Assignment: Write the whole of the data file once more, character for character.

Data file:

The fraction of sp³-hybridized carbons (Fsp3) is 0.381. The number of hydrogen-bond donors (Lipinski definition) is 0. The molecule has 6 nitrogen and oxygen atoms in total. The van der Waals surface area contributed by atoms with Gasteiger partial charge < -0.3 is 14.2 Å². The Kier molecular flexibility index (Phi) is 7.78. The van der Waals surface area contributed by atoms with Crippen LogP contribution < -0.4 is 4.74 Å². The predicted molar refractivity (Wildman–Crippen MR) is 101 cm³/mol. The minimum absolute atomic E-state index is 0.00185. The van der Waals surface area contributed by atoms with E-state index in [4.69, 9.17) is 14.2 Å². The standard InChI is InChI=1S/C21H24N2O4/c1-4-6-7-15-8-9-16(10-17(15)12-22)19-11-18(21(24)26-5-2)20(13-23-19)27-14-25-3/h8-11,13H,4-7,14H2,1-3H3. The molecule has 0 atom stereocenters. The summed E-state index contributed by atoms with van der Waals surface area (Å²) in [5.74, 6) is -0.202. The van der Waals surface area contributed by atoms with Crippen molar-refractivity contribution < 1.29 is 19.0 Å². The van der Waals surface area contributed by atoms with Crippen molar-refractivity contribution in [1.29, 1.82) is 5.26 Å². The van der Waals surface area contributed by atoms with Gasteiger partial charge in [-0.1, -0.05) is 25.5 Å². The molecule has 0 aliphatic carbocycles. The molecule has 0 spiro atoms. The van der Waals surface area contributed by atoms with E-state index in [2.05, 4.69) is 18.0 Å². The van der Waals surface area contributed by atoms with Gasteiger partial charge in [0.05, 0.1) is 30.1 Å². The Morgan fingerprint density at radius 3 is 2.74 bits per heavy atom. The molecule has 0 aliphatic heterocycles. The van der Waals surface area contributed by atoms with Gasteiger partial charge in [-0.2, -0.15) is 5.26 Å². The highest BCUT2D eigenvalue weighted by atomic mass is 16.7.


The fraction of sp³-hybridized carbons (Fsp3) is 0.381. The number of hydrogen-bond donors (Lipinski definition) is 0. The molecule has 6 nitrogen and oxygen atoms in total. The van der Waals surface area contributed by atoms with Gasteiger partial charge < -0.3 is 14.2 Å². The Kier molecular flexibility index (Phi) is 7.78. The van der Waals surface area contributed by atoms with Crippen LogP contribution < -0.4 is 4.74 Å². The predicted molar refractivity (Wildman–Crippen MR) is 101 cm³/mol. The minimum absolute atomic E-state index is 0.00185. The van der Waals surface area contributed by atoms with E-state index in [4.69, 9.17) is 14.2 Å². The standard InChI is InChI=1S/C21H24N2O4/c1-4-6-7-15-8-9-16(10-17(15)12-22)19-11-18(21(24)26-5-2)20(13-23-19)27-14-25-3/h8-11,13H,4-7,14H2,1-3H3. The molecule has 0 atom stereocenters. The summed E-state index contributed by atoms with van der Waals surface area (Å²) in [5.74, 6) is -0.202. The van der Waals surface area contributed by atoms with Crippen molar-refractivity contribution < 1.29 is 19.0 Å². The van der Waals surface area contributed by atoms with Crippen molar-refractivity contribution in [1.29, 1.82) is 5.26 Å². The van der Waals surface area contributed by atoms with Gasteiger partial charge in [-0.1, -0.05) is 25.5 Å². The molecule has 0 aliphatic carbocycles. The molecule has 0 spiro atoms. The van der Waals surface area contributed by atoms with E-state index in [2.05, 4.69) is 18.0 Å². The van der Waals surface area contributed by atoms with Gasteiger partial charge in [0.05, 0.1) is 30.1 Å². The Morgan fingerprint density at radius 3 is 2.74 bits per heavy atom. The molecule has 0 aliphatic heterocycles. The van der Waals surface area contributed by atoms with Gasteiger partial charge in [-0.2, -0.15) is 5.26 Å². The highest BCUT2D eigenvalue weighted by atomic mass is 16.7.